New Program Helps Vancouver Students Dream Big

VANCOUVER, BC - Vancouver high school students are getting a chance to turn their ideas into fully developed business plans with the help of national mentoring program Summit Leaders. This year, with support from graduate students enrolled in the University of British Columbia’s Master of Business and Master of Engineering programs, Summit Leaders has launched its fifth chapter in Vancouver, British Columbia. The program will help students at John Oliver Secondary School develop and pitch their business ideas to a panel of industry judges, fostering important leadership and teamwork skills in the process.

Summit Leaders is a not-for-profit organization that works to democratize access to business and entrepreneurship training, with the goal of supporting diversity and inclusion in Canadian business. Summit’s main activity is running start-up pitch competitions in Canadian high schools located in neighbourhoods facing external challenges. Students engaged in the program are paired with business mentors who provide educational support and act as a source of information about job and career opportunities. By the end of the 2018 season, over 200 high school students will have participated in Summit Leaders programs.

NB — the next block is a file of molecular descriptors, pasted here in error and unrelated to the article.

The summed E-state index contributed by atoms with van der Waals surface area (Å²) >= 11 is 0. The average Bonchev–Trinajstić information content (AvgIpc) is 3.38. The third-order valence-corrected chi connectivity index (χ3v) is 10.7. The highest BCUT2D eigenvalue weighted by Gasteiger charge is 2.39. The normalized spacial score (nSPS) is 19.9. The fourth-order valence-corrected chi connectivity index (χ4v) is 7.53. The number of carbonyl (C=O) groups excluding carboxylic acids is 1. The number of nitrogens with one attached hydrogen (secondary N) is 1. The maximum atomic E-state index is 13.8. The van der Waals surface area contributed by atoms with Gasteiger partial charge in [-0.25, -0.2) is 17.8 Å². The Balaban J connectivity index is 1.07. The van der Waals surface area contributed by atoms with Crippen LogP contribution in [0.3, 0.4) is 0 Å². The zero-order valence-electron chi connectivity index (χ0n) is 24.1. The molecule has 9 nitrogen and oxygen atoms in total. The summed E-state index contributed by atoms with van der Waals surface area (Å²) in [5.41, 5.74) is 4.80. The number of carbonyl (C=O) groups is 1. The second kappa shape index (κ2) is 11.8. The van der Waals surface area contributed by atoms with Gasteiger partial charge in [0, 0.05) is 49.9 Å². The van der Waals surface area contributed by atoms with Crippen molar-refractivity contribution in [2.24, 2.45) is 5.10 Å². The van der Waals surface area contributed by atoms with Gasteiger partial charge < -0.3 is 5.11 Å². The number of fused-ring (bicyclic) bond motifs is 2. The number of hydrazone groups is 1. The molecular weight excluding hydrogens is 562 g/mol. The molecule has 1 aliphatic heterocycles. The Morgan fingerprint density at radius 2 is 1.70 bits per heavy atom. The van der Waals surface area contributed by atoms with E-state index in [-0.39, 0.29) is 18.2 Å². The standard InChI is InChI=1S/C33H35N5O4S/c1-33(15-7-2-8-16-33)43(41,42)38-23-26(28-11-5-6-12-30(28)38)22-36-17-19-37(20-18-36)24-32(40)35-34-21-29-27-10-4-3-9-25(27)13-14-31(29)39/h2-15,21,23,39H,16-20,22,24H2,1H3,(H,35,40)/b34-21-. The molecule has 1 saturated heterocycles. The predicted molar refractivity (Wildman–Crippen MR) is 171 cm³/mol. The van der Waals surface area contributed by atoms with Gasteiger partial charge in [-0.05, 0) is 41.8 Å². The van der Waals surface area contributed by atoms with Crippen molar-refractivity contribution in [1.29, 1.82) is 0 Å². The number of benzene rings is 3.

“Summit Leaders offers students the opportunity to flex their intellectual muscles, test-run business ideas, and engage with local graduate students focused on the areas the students aspire to excel in” says Raj Rajendran, a consultant at McKinsey & Company Canada and Program Lead for the Summit Leaders Vancouver Chapter.

Summit Leaders mentors will meet regularly with John Oliver mini-school students to help them work through the Summit Leaders program. Students will develop ideas for new business ventures and perfect their pitch for the term-end competition. The program provides an opportunity to practice teamwork, as students support their colleagues to reach their goals. Mentors will provide workshops, field trips, and business-skills coaching. Exposure to the components of launching a successful business is expected to spark new areas of interest that will lead students to discover future career paths.

The participation of local business leaders will make the project as realistic as possible. A field trip and lecture at University of British Columbia, in addition to industry speakers, will give students exposure to the Vancouver professional community. The final pitch competition will be held in May 2018, where a panel of judges from the community will probe for depth of analysis in the business plans and provide recommendations to bring the students’ ideas to life.

Jennifer Bates